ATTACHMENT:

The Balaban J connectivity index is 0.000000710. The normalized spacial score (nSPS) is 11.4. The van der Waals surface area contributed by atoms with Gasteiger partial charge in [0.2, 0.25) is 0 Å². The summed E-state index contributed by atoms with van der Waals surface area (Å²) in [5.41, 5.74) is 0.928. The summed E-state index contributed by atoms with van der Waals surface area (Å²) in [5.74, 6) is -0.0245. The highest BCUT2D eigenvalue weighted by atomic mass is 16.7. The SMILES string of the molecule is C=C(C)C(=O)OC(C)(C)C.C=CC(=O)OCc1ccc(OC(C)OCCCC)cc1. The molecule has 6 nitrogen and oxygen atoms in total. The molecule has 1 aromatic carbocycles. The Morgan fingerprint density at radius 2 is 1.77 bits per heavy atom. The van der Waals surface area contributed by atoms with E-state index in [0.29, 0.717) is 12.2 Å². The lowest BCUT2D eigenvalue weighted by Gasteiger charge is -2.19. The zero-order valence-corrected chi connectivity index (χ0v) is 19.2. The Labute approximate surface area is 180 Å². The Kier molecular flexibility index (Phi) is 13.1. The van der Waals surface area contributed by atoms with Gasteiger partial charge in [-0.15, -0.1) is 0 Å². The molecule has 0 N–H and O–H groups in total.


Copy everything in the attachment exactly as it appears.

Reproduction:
The Balaban J connectivity index is 0.000000710. The normalized spacial score (nSPS) is 11.4. The van der Waals surface area contributed by atoms with Gasteiger partial charge in [0.2, 0.25) is 0 Å². The summed E-state index contributed by atoms with van der Waals surface area (Å²) in [5.41, 5.74) is 0.928. The summed E-state index contributed by atoms with van der Waals surface area (Å²) in [5.74, 6) is -0.0245. The highest BCUT2D eigenvalue weighted by atomic mass is 16.7. The SMILES string of the molecule is C=C(C)C(=O)OC(C)(C)C.C=CC(=O)OCc1ccc(OC(C)OCCCC)cc1. The molecule has 6 nitrogen and oxygen atoms in total. The molecule has 1 aromatic carbocycles. The Morgan fingerprint density at radius 2 is 1.77 bits per heavy atom. The van der Waals surface area contributed by atoms with E-state index in [0.29, 0.717) is 12.2 Å². The lowest BCUT2D eigenvalue weighted by Gasteiger charge is -2.19. The zero-order valence-corrected chi connectivity index (χ0v) is 19.2. The Labute approximate surface area is 180 Å². The Kier molecular flexibility index (Phi) is 13.1. The van der Waals surface area contributed by atoms with Gasteiger partial charge in [-0.15, -0.1) is 0 Å². The molecule has 0 N–H and O–H groups in total.